Lee’s assault was thwarted by the Union, even though the combat ended in a draw. That gave Lincoln the self-assurance he needed to proclaim emancipation, which changed the focus of the Civil War from one fought to maintain the Union to one fought to abolish slavery. Northerners were also made aware of the gruesome cost of the war by images taken by Alexander Gardner of bodies scattered over the battlefield and displayed in Matthew Brady’s museum in New York.

Time: September 16, 1862 – September 18, 1862

Place: Maryland

top major battles of the american civil war
top major battles of the american civil war



Maj. Gen. Joseph Hooker began a turning operation on April 27, 1863, to force Robert E. Lee’s Army of Northern Virginia out of its positions at Fredericksburg. The operation was effective, and by April 30 portions of Hooker’s Army of the Potomac had arrived nine miles to Lee’s rear at the Chancellorsville crossroads. Hooker, who outnumbered Lee two to one, was prepared to kill the Confederates. Lee marched west after learning of Hooker’s march and leaving a supporting army behind at Fredericksburg.

On May 1, fighting broke out, and the Federals eventually returned to Chancellorsville. With the upper hand, Lee would now divide his force once more and dispatch Lt. Gen. Thomas J. “Stonewall” Jackson on a march to attack Hooker’s right flank. Jackson was wounded by friendly fire and died eight days later when his soldiers attacked Maj. Gen. Oliver O. Howard’s XI Corps, which had breached the Union line the previous evening. On May 3, Lee redoubled his assault and drove Hooker from Chancellorsville. At the height of his success, Major General John Sedgwick’s VI Corps, which had made a breakthrough at Fredericksburg, compelled Lee to divide his army a third time. At Salem Church, the Confederates stopped Sedgwick’s advance. On the evening of May 5, Hooker decided to withdraw and end his campaign after being stalled on two fronts. The conflict, which is regarded as Lee’s biggest triumph, motivated him to mount a second invasion of the North.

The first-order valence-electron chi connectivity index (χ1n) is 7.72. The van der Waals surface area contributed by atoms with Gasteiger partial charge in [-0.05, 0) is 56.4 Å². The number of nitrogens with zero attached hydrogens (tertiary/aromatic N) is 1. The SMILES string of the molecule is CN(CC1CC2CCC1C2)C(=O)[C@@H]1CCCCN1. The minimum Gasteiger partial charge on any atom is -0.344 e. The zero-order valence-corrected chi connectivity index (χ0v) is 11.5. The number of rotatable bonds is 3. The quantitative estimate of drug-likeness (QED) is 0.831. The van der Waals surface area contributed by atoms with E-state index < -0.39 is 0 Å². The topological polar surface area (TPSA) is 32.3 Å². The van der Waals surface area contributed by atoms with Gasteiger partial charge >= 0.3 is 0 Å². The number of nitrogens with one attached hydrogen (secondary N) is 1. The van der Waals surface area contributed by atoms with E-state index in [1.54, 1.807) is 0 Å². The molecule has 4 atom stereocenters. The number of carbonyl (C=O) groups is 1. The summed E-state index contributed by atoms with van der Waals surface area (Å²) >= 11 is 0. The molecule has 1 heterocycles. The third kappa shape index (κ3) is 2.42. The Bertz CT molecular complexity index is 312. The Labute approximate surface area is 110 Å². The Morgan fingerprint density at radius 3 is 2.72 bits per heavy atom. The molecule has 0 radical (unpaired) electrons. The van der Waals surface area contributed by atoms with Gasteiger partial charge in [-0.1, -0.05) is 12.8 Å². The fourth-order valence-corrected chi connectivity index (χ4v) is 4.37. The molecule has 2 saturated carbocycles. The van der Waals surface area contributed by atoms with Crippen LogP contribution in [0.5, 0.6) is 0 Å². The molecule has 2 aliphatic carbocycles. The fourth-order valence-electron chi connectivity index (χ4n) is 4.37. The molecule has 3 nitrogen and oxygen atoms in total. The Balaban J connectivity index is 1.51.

Time: April 30, 1863 – May 6, 1863

top major battles of the american civil war


top major battles of the american civil war